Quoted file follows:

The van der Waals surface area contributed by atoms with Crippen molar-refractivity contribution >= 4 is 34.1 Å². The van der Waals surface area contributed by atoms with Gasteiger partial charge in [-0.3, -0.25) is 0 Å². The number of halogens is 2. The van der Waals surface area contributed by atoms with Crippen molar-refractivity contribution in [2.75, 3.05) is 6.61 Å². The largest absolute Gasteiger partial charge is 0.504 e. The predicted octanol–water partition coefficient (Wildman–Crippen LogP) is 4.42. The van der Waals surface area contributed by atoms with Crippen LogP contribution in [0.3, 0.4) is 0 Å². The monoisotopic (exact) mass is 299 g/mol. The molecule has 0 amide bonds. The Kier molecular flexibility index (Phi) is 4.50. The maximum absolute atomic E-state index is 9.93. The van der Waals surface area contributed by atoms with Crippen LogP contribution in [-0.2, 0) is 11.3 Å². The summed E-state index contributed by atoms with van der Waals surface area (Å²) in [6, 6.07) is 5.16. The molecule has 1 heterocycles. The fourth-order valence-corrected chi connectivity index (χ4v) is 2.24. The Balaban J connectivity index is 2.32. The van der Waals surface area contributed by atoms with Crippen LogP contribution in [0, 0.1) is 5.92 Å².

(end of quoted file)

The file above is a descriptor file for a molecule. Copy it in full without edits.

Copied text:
The van der Waals surface area contributed by atoms with Crippen molar-refractivity contribution >= 4 is 34.1 Å². The van der Waals surface area contributed by atoms with Gasteiger partial charge in [-0.3, -0.25) is 0 Å². The number of halogens is 2. The van der Waals surface area contributed by atoms with Crippen molar-refractivity contribution in [2.75, 3.05) is 6.61 Å². The largest absolute Gasteiger partial charge is 0.504 e. The predicted octanol–water partition coefficient (Wildman–Crippen LogP) is 4.42. The van der Waals surface area contributed by atoms with Crippen LogP contribution in [0.3, 0.4) is 0 Å². The monoisotopic (exact) mass is 299 g/mol. The molecule has 0 amide bonds. The Kier molecular flexibility index (Phi) is 4.50. The maximum absolute atomic E-state index is 9.93. The van der Waals surface area contributed by atoms with Crippen LogP contribution in [-0.2, 0) is 11.3 Å². The summed E-state index contributed by atoms with van der Waals surface area (Å²) in [6, 6.07) is 5.16. The molecule has 1 heterocycles. The fourth-order valence-corrected chi connectivity index (χ4v) is 2.24. The Balaban J connectivity index is 2.32. The van der Waals surface area contributed by atoms with Crippen LogP contribution in [0, 0.1) is 5.92 Å².